Enhanced recovery

Advances in Midland Basin Expand Boundaries of CO2 EOR in Marginal Pay Areas

The complete paper reviews the history of enhanced oil recovery and the Scurry Area Canyon Reef Operators Committee, discusses changes in theory over time, and provides a look at the field’s future.

Isopach map displaying thickness (ft) of the transition zone.
Fig. 1—Isopach map displaying thickness (ft) of the transition zone.

As one of the first fields in the world to use carbon dioxide (CO2) in enhanced oil recovery (EOR), the Scurry Area Canyon Reef Operators Committee (SACROC) unit of the Kelly-Snyder field in the Midland Basin of Texas provides a unique opportunity to study, learn from, and improve upon the development of CO2 flood technology. The complete paper reviews the history of EOR at SACROC, discusses changes in theory over time, and provides a look at the field’s future.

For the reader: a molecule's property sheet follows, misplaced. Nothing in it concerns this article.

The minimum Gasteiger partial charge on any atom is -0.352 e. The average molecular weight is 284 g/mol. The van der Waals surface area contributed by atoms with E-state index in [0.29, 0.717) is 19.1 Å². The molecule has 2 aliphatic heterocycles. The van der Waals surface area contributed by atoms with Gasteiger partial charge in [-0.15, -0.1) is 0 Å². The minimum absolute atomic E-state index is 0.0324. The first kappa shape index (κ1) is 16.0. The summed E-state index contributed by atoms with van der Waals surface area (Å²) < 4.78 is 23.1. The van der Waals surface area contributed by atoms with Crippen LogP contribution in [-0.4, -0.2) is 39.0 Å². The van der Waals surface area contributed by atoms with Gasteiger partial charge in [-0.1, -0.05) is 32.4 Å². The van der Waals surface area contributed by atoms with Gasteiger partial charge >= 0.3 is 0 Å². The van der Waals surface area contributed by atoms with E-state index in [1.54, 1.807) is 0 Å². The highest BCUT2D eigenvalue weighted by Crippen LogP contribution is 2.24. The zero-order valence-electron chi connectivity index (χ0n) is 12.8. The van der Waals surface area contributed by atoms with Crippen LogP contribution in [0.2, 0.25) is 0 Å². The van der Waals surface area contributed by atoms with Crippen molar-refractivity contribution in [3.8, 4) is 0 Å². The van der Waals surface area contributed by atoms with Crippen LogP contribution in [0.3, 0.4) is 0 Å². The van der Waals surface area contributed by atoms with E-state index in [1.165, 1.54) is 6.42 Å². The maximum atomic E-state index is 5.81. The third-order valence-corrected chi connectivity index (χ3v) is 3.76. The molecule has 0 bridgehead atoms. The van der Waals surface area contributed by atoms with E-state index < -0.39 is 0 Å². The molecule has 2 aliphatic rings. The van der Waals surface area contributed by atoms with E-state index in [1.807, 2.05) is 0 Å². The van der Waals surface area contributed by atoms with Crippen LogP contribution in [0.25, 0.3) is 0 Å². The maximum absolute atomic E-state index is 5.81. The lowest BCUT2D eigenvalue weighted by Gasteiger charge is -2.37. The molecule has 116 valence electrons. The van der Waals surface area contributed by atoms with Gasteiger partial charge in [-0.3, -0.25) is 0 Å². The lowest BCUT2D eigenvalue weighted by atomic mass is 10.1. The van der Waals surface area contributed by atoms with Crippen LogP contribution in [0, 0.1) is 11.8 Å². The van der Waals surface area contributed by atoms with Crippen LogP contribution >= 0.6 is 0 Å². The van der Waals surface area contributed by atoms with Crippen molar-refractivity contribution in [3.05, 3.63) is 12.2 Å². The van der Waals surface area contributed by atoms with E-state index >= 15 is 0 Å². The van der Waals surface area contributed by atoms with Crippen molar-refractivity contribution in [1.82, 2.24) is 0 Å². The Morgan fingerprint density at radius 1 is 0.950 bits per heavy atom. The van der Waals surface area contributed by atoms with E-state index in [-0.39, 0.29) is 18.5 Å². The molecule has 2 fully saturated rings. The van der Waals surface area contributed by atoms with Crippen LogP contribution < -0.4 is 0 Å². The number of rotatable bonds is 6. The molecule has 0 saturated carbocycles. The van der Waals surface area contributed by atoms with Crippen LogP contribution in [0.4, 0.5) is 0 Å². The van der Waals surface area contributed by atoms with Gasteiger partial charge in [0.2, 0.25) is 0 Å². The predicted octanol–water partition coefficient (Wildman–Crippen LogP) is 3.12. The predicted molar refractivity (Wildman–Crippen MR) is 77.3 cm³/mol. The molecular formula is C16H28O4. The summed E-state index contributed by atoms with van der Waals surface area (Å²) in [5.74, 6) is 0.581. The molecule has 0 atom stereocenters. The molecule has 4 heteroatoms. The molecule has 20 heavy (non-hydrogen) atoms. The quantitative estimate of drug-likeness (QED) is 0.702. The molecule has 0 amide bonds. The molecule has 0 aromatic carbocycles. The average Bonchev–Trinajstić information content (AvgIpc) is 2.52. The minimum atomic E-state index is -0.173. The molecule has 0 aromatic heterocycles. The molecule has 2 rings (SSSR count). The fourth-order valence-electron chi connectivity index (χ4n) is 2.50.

Field Overview and Development History

The first six pages of the paper discuss the field’s location, geology, and development before June 2000, when Kinder Morgan acquired the SACROC unit and took over as operator. Between initial gas injection in 1972 and 2000, approximately 1 TCF of CO2 had been injected into the Canyon Reef reservoir. Since 2000, cumulative CO2 injection has surpassed 7 TCF and yielded cumulative EOR of over 180 million bbl.

The reservoir is a primarily limestone reef complex containing an estimated original oil in place (OOIP) of just under 3 billion bbl.

SPE_logo_CMYK_trans_sm.png
Restricted Content
We're sorry, but this content is reserved for SPE Members. If you are a member, please sign in for access. If you are not a member and you find JPT content valuable, we encourage you to become a part of the SPE member community.